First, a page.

50 b8 ?? ?? ba ?? ?? 3b c4 73 791.50–2.0146464

I am not saying that fingerprinting the first 10 or so bytes of a mystery file is the best way to detect PKLITE COM format. It’s possible to be much more discriminating, by looking at bytes later in the file. Something you should not do is trust the version info bytes, the copyright message, or the “Not enough memory” message. It was common for PKLITE users to erase these things.

It is also possible (without using the version info or copyright message) to distinguish version ranges 1.00–1.03 and 1.05–1.14, by looking at the bytes around offset 260. But that’s not needed for decompression.

The “??” bytes are different in different files, and should be treated as wildcards.

The two “??” bytes following the “ba” byte seem to be the size in bytes of the compressed data, rounded up to the next even number. This is not needed for static decompression, because the compressed data ends with a special “stop” code. But it could be useful as an integrity check.

I suspect the bytes following the “b8” byte reflect how much memory the run-time decompressor needs. They’re probably of no use to a static PKLITE decompressor.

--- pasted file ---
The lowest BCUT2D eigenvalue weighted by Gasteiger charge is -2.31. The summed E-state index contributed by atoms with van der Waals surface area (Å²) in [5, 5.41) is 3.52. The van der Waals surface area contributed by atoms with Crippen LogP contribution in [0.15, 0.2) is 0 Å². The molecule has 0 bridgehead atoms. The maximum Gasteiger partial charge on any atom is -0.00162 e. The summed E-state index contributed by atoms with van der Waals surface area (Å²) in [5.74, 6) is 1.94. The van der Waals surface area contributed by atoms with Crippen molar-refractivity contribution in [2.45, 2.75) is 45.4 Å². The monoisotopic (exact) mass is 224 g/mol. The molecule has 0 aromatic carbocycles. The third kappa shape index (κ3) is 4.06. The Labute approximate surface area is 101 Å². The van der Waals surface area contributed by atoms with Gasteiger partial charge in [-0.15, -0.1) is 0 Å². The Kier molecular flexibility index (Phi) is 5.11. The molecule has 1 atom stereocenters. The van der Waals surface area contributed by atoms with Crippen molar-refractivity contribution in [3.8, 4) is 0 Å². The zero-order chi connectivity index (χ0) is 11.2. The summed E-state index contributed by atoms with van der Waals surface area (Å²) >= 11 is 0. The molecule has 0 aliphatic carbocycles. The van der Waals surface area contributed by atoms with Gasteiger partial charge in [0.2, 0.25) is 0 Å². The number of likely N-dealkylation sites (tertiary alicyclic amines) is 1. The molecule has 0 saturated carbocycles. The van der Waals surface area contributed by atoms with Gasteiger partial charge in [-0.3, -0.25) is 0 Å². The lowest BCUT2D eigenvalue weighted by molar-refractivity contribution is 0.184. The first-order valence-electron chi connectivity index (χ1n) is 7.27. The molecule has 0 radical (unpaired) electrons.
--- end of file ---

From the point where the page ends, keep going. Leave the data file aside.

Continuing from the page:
Recall that for a pristine PKLITE-compressed EXE file, two bytes I call version info appear at file offset 28. These bytes appear in COM files as well, but unfortunately, they are not in the same place in all versions. As shown in the table, they can be at offset 36, 44, or 46. The PKLITE copyright message always starts immediately afterward.

Here are the actual copyright messages:

Version  Copyright message begins
-------      ------  ------------------------
1.00beta     00 01   PK Copyr. 1990 PKWARE
1.00         00 01   PKlite Copr. 1990 PKWARE
1.03         03 01   PKLITE Copr. 1990 PKWARE
1.05         05 01   PKLITE Copr. 1991 PKWARE
1.12         0c 01   PKLITE Copr. 1991 PKWARE
fake v1.20   0c 01   PKLITE Copr. 1991 PKWARE
1.13         0d 01   PKLITE Copr. 1991 PKWARE
1.14         0e 01   PKLITE Copr. 1992 PKWARE
1.15         0e 01   PKLITE Copr. 1992 PKWARE
1.50         32 01   PKLITE Copr. 1990-1995 PKWARE
2.01         01 02   PKLITE Copr. 1990-1995 PKWARE

The copyright message always concludes “PKWARE Inc. All Rights Reserved“. It’s possible that there are registered versions of PKLITE that do something not listed in this table, but I haven’t encountered any such files.

Unlike with EXE format, it’s not possible to distinguish files produced by the fake “v1.20” version from the real v1.12 software.

In the hex dump shown above, the version info bytes are 0E 01, which is interpreted as 0x010e, which decodes to version 1.14. But according to my table, it’s a version 1.15 file. That’s because PKLITE v1.15 has a bug: It writes a version info of 0x010e (1.14), when it should be 0x010f (1.15). The PKLITE COM format changed between v1.14 and v1.15, so I think it’s fair to call it a bug, and not a situation where the number is giving the format version, as opposed to the software version.

That’s about all I know about PKLITE-compressed COM files.